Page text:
Legislators tell Chamber Yadkin bridge is top priority

Published 12:00 am Tuesday, December 1, 2009

By Steve Huffman
Rowan County’s delegates in the N.C. House and Senate agreed on several things Thursday morning ó one of which was the need for something to be done about the Yadkin River bridge.
The three legislators ó Democratic Rep. Lorene Coates and Republicans Rep. Fred Steen and Sen. Andrew Brock ó spoke at a legislative issues breakfast sponsored by the Rowan County Chamber of Commerce.
The annual event was held at the Holiday Inn on Jake Alexander Boulevard.
Asked how he stood on the matter of the Yadkin River bridge, Steen drew a round of laughs when he replied, “I try not to stand on the Yadkin River bridge.”
All three agreed it’s long past time to replace the aged structure, which carries Interstate 85 traffic over the Yadkin River.
Coates warned if the bridge isn’t replaced soon, it may be years before the task is undertaken.
“Not until there’s a tragedy” on the bridge, Coates warned of the prompting it’ll likely take to get a replacement for the bridge in the works.
She continued by saying, “You know how many wrecks are on that bridge all the time.”
Brock said counties in the northeastern part of the state receive nine times the amount of money for road repairs that Rowan County receives, a discrepancy he said must be corrected.
The legislators agreed a statewide list must be adopted that ranks the order in which road and bridge repairs will be performed. They said at present, every municipality and county in the state has a list for those repairs.
The governor’s office, they said, has another list.
But none of the lists are apparently official, they said.
“We’ve got to make sure we’re at the top of all the lists,” Coates said.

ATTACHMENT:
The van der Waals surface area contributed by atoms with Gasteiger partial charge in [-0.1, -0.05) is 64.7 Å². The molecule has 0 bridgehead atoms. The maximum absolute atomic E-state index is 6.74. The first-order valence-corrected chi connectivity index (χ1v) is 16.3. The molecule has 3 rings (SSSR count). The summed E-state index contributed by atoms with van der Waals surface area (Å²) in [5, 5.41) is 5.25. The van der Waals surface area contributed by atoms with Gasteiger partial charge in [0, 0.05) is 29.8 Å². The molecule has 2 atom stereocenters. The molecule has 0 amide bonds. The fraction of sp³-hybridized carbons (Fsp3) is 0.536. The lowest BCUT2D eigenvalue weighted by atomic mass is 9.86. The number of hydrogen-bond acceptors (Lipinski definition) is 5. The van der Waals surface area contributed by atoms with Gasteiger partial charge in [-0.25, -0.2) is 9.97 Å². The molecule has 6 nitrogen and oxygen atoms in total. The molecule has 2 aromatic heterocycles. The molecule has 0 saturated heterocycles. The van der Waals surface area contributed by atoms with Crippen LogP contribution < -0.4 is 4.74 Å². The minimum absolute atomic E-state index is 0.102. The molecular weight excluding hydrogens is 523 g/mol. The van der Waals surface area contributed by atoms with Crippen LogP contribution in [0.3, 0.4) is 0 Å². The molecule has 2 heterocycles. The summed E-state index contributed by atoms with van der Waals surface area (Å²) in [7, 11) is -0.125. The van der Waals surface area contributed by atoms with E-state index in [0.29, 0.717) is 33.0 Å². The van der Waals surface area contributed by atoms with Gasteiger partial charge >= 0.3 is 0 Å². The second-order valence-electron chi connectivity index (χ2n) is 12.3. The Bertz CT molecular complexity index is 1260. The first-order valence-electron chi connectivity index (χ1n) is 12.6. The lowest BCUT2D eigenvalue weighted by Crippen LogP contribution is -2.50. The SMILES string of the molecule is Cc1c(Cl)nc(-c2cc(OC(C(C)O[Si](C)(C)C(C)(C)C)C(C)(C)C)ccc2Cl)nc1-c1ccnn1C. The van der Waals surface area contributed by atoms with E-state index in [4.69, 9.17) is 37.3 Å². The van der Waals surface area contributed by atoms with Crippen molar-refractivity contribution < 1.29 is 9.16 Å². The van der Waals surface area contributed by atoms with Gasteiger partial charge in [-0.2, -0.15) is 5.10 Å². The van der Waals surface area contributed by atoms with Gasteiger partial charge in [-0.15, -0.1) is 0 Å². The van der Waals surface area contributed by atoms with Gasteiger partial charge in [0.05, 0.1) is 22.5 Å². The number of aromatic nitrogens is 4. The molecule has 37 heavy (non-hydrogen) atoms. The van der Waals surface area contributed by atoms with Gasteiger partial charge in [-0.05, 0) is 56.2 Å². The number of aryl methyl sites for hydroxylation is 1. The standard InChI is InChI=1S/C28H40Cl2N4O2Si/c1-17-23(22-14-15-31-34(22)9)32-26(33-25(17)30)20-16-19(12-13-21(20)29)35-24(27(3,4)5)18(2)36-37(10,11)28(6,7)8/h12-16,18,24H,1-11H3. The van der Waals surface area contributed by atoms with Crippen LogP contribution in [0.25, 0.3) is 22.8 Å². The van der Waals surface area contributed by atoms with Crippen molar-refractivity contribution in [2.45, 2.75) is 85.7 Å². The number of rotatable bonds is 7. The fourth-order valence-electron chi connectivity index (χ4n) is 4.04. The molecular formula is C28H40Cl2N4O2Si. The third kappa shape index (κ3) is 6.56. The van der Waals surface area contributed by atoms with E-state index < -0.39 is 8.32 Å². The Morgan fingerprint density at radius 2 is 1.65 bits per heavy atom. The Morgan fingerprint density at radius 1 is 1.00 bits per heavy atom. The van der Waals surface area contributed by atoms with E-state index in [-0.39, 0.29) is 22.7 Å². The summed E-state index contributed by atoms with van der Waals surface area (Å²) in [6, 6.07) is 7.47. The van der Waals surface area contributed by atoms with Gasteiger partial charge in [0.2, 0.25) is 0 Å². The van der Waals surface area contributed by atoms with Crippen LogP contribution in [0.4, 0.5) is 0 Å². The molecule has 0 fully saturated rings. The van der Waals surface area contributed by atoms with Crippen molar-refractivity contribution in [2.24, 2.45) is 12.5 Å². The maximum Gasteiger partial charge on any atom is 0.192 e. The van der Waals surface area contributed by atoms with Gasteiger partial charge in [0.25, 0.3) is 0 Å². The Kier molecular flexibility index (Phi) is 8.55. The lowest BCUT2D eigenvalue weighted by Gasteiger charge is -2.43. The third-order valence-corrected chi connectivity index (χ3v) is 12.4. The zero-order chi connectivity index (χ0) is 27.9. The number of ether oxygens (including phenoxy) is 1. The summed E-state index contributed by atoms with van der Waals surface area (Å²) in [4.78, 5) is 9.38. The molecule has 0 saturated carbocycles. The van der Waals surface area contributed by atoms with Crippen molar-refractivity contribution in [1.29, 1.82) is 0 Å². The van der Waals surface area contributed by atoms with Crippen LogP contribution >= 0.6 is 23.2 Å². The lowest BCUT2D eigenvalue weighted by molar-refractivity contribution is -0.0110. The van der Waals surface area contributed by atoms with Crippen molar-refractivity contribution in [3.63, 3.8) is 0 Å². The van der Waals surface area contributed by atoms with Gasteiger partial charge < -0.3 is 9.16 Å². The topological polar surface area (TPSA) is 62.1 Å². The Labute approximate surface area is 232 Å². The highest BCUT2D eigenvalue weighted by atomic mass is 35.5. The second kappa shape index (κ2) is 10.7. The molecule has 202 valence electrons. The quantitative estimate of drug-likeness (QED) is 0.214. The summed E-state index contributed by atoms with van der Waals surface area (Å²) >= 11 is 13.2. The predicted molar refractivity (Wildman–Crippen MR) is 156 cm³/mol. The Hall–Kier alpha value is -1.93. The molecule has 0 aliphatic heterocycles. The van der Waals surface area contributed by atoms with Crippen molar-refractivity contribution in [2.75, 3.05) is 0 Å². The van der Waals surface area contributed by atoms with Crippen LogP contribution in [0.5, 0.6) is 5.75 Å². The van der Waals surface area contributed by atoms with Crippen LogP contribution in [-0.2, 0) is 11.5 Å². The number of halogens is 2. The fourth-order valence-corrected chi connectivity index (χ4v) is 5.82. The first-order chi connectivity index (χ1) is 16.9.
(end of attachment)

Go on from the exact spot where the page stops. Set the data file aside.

Steen, Coates and Brock opened the gathering by speaking to attendees. Each of the three spoke for five minutes.
Then they fielded questions from audience members. About 100 people attended the breakfast.
The fact that the sorry state of the economy must be addressed aggressively was another matter on which Steen, Coates and Brock agreed.
“We weren’t prepared for the recession,” Brock said. “We were living in a time when money was fat.”
He warned that correcting the economic woes of the state and nation is no easy task.
“It’ll take more than a couple of great years and great speeches to get us out of this economic recession,” Brock warned.
He said North Carolina is one of the nation’s fastest-growing states, with the population currently at 9 million and expected to reach 10 million in just two years.
How to handle that influx of newcomers is a problem, Brock said.
“We’ve got to make tough decisions now,” he said.
While fielding questions from audience members, the legislators were asked about Smart Start and More At 4, programs aimed at early childhood development.
Specifically, Steen, Coates and Brock were asked if they were supportive of suggestions to consolidate the administration of those two programs into a single one.
Coates said such a step has already been done in Rowan County, where Smart Start and More at 4 have merged and received numerous awards for the manner in which they’re managed.
Brock noted it wasn’t just Smart Start and More at 4 that need to have their administrative offices consolidated. He said there are numerous state agencies that operate as “little kingdoms.”
Other questions to which the legislators responded referred to:
– Concerns about the status of the state employees retirement fund.
The delegates said they didn’t feel it was in danger of bankruptcy, saying that money former Gov. Mike Easley borrowed from the fund to balance last year’s state budget has been repaid.
Brock said his mother is a retired state employee, and said he’s questioned daily about the status of the retirement fund.
– A question pertaining to consignment shops and how they might be affected by government crackdowns on problems with lead in toys that come from China.
Brock said products that pose a potential problem should have been recalled, but said enforcement of recalls from consignment shops was almost nonexistent.
“You don’t have to worry about someone breathing down your necks,” Brock said.
– The possible creation of a performance-based committee whose members would hold legislators accountable.
Steen said such a group already exists.
“The voters have to hold us accountable,” he said. “It sounds simple and it’s not really that simple. The voters have got to hold our feet to the fire.